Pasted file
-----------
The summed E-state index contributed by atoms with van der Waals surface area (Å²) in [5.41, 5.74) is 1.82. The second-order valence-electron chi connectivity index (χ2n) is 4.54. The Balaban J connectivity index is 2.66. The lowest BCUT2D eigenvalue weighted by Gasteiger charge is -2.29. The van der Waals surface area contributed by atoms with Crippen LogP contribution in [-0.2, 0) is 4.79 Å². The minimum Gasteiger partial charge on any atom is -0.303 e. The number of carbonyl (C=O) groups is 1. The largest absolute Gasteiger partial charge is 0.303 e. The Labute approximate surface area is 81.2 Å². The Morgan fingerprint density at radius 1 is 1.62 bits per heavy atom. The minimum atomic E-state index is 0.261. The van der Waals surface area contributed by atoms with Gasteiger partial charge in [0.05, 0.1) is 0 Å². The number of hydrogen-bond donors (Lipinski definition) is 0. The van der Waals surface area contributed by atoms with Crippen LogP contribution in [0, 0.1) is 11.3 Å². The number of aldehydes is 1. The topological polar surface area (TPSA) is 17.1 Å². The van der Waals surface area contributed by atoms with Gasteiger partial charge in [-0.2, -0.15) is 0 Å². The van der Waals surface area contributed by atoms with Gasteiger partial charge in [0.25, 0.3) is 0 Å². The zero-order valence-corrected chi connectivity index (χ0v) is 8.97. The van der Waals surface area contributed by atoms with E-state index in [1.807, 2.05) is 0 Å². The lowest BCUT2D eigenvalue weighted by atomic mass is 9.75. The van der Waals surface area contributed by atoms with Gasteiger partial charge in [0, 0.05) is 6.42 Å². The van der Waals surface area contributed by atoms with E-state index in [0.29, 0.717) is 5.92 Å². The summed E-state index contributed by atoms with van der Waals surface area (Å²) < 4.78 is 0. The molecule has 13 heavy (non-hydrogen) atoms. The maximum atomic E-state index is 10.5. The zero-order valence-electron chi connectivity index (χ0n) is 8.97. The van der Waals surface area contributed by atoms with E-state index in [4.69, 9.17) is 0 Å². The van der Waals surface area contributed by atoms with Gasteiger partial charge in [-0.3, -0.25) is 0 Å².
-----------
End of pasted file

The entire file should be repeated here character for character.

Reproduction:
The summed E-state index contributed by atoms with van der Waals surface area (Å²) in [5.41, 5.74) is 1.82. The second-order valence-electron chi connectivity index (χ2n) is 4.54. The Balaban J connectivity index is 2.66. The lowest BCUT2D eigenvalue weighted by Gasteiger charge is -2.29. The van der Waals surface area contributed by atoms with Crippen LogP contribution in [-0.2, 0) is 4.79 Å². The minimum Gasteiger partial charge on any atom is -0.303 e. The number of carbonyl (C=O) groups is 1. The largest absolute Gasteiger partial charge is 0.303 e. The Labute approximate surface area is 81.2 Å². The Morgan fingerprint density at radius 1 is 1.62 bits per heavy atom. The minimum atomic E-state index is 0.261. The van der Waals surface area contributed by atoms with Gasteiger partial charge in [0.05, 0.1) is 0 Å². The number of hydrogen-bond donors (Lipinski definition) is 0. The van der Waals surface area contributed by atoms with Crippen LogP contribution in [0, 0.1) is 11.3 Å². The number of aldehydes is 1. The topological polar surface area (TPSA) is 17.1 Å². The van der Waals surface area contributed by atoms with Gasteiger partial charge in [-0.2, -0.15) is 0 Å². The van der Waals surface area contributed by atoms with Gasteiger partial charge in [0.25, 0.3) is 0 Å². The zero-order valence-corrected chi connectivity index (χ0v) is 8.97. The van der Waals surface area contributed by atoms with E-state index in [1.807, 2.05) is 0 Å². The lowest BCUT2D eigenvalue weighted by atomic mass is 9.75. The van der Waals surface area contributed by atoms with Gasteiger partial charge in [0, 0.05) is 6.42 Å². The van der Waals surface area contributed by atoms with E-state index in [0.29, 0.717) is 5.92 Å². The summed E-state index contributed by atoms with van der Waals surface area (Å²) < 4.78 is 0. The molecule has 13 heavy (non-hydrogen) atoms. The maximum atomic E-state index is 10.5. The zero-order valence-electron chi connectivity index (χ0n) is 8.97. The van der Waals surface area contributed by atoms with E-state index in [4.69, 9.17) is 0 Å². The van der Waals surface area contributed by atoms with Gasteiger partial charge in [-0.3, -0.25) is 0 Å².